Scott LaFaro

LaFaro 4Scott LaFaro (1936-1961) was a groundbreaking and innovative bassist. He performed and recorded with some of the most influential jazz musicians from 1957 until his untimely death in 1961 in an automobile accident. Originally a clarinetist, his story is unusual in that he did not begin playing the bass until he was almost 18 years old. He left college after his 1st year and quickly gained notoriety as a bassist on the west coast. The success and attention garnered by these early recordings attracted much attention in the jazz community. His playing shows the influence of the master bassists of the 1940s and 1950s, but he quickly separated himself from the pack. His playing is characterized by near perfect intonation, good harmonic understanding, full round sound, and a different approach to technique that utilized all four fingers on his right hand. This allowed him to literally dance across the strings and play in a much more acrobatic manner that his predecessors and many of his peers.

Scott LaFaro - Episode 1

On this podcast we will listen to some of his influences and check out his first recordings.
Sepia PanoramaJimmy Blanton/Duke Ellington1941
The HoneydripperRay Brown/Oscar PetersonNight Train1962
Softly As In A Morning SunrisePaul ChambersThe Paul Chambers Quintet1957
Serpent's ToothVictor FeldmanThe Arrival of Victor Feldman1958
BebopVictor FeldmanThe Arrival of Victor Feldman1958
For RealHampton HawesFor Real!1958
Chasing ShadowsVictor FeldmanThe Arrival of Victor Feldman1958
Ginza SambaStan Getz and Cal Tjader Sextet1958

Scott LaFaro - Episode 2

Before his tenure with the famous Bill Evans Trio, Scott performed with a number of well-known big bands in California. He was a featured soloist with the Stan Kenton Orchestra for a short period in 1959, also making memorable recordings with arranger Marty Paich and saxophonists Stan Getz and Herb Geller. Moving back to New York in late 1959, LaFaro began his association with a number of influential musicians and recorded on a number of groundbreaking recordings. Work with Booker Little, Ornette Coleman, and John Lewis helped solidify him as one of the most important young bassists on the jazz scene. His performance, together with bassist Charlie Haden, on the groundbreaking recording Free Jazz in 1960 was a revelation for bassists. This free approach to jazz would revolutionize jazz in the 1960s. His association with pianist Bill Evans began in the late 1950s. Scott brought a new, more interactive approach to his work with the Evans trio starting in 1959.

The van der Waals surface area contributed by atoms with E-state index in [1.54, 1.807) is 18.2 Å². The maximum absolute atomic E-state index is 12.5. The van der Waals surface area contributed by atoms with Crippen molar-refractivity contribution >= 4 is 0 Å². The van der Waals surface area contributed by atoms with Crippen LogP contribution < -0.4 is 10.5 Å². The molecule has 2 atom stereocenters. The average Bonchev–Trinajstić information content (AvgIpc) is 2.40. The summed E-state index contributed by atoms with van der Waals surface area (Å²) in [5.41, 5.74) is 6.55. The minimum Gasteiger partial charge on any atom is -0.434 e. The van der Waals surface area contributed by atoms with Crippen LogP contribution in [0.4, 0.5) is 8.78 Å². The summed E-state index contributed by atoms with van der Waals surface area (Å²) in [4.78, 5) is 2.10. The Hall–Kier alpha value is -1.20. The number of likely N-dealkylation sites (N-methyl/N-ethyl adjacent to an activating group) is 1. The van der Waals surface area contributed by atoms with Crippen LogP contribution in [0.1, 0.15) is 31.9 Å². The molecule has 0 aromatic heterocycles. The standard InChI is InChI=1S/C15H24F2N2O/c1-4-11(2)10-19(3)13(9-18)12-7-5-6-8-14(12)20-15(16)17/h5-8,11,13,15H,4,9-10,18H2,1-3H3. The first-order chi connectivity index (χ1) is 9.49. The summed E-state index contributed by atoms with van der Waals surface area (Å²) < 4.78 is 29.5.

It’s Alright with MeMarty PaichBroadway Bit1959
Bernie's TuneStan KentonStan Kenton in Concert1959
Cow SongHerb GellerGypsy1959
Bee Tee's Minor PleaBooker LittleBooker Little1960
Variant IJohn LewisJazz Abstractions1960
Variants on Criss CrossJohn LewisJazz Abstractions1960

Scott LaFaro - Episode 3

The recordings from this podcast chronicle his early work with pianist Bill Evans and some one-off recordings with clarinetist Toney Scott and a short live trio with pianist Steve Kuhn. What sets the Evans trio apart from other similar groups was the interactive approach they took. The Evans Trio was unique and groundbreaking in that all 3 instruments were liberated from the traditional roles set for them by the previous generation of jazz musicians.